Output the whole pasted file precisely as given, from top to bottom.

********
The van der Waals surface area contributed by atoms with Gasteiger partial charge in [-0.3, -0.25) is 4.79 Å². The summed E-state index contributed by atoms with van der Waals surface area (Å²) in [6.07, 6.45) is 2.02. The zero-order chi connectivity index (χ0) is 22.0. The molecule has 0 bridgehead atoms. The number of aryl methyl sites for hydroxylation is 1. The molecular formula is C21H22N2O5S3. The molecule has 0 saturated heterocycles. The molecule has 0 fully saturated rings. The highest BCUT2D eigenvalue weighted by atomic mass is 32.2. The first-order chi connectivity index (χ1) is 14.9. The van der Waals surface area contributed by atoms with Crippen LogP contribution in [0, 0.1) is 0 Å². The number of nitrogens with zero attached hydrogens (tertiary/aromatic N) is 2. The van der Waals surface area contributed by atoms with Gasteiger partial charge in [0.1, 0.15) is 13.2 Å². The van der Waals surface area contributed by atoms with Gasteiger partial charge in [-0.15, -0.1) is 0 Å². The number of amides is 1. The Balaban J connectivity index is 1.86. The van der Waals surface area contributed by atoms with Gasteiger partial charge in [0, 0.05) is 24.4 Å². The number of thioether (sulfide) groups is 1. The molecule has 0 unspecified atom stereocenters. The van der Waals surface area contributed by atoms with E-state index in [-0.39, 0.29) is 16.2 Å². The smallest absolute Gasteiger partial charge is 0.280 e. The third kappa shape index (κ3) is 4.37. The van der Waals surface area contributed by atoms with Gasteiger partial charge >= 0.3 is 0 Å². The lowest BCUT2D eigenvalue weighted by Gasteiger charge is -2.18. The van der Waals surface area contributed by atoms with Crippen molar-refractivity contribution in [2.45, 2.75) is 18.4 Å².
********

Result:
The van der Waals surface area contributed by atoms with Gasteiger partial charge in [-0.3, -0.25) is 4.79 Å². The summed E-state index contributed by atoms with van der Waals surface area (Å²) in [6.07, 6.45) is 2.02. The zero-order chi connectivity index (χ0) is 22.0. The molecule has 0 bridgehead atoms. The number of aryl methyl sites for hydroxylation is 1. The molecular formula is C21H22N2O5S3. The molecule has 0 saturated heterocycles. The molecule has 0 fully saturated rings. The highest BCUT2D eigenvalue weighted by atomic mass is 32.2. The first-order chi connectivity index (χ1) is 14.9. The van der Waals surface area contributed by atoms with Crippen LogP contribution in [0, 0.1) is 0 Å². The number of nitrogens with zero attached hydrogens (tertiary/aromatic N) is 2. The van der Waals surface area contributed by atoms with Gasteiger partial charge in [0.1, 0.15) is 13.2 Å². The van der Waals surface area contributed by atoms with Gasteiger partial charge in [-0.15, -0.1) is 0 Å². The number of amides is 1. The Balaban J connectivity index is 1.86. The van der Waals surface area contributed by atoms with Gasteiger partial charge in [0, 0.05) is 24.4 Å². The number of thioether (sulfide) groups is 1. The molecule has 0 unspecified atom stereocenters. The van der Waals surface area contributed by atoms with E-state index in [-0.39, 0.29) is 16.2 Å². The smallest absolute Gasteiger partial charge is 0.280 e. The third kappa shape index (κ3) is 4.37. The van der Waals surface area contributed by atoms with Gasteiger partial charge >= 0.3 is 0 Å². The lowest BCUT2D eigenvalue weighted by Gasteiger charge is -2.18. The van der Waals surface area contributed by atoms with Crippen molar-refractivity contribution in [2.45, 2.75) is 18.4 Å².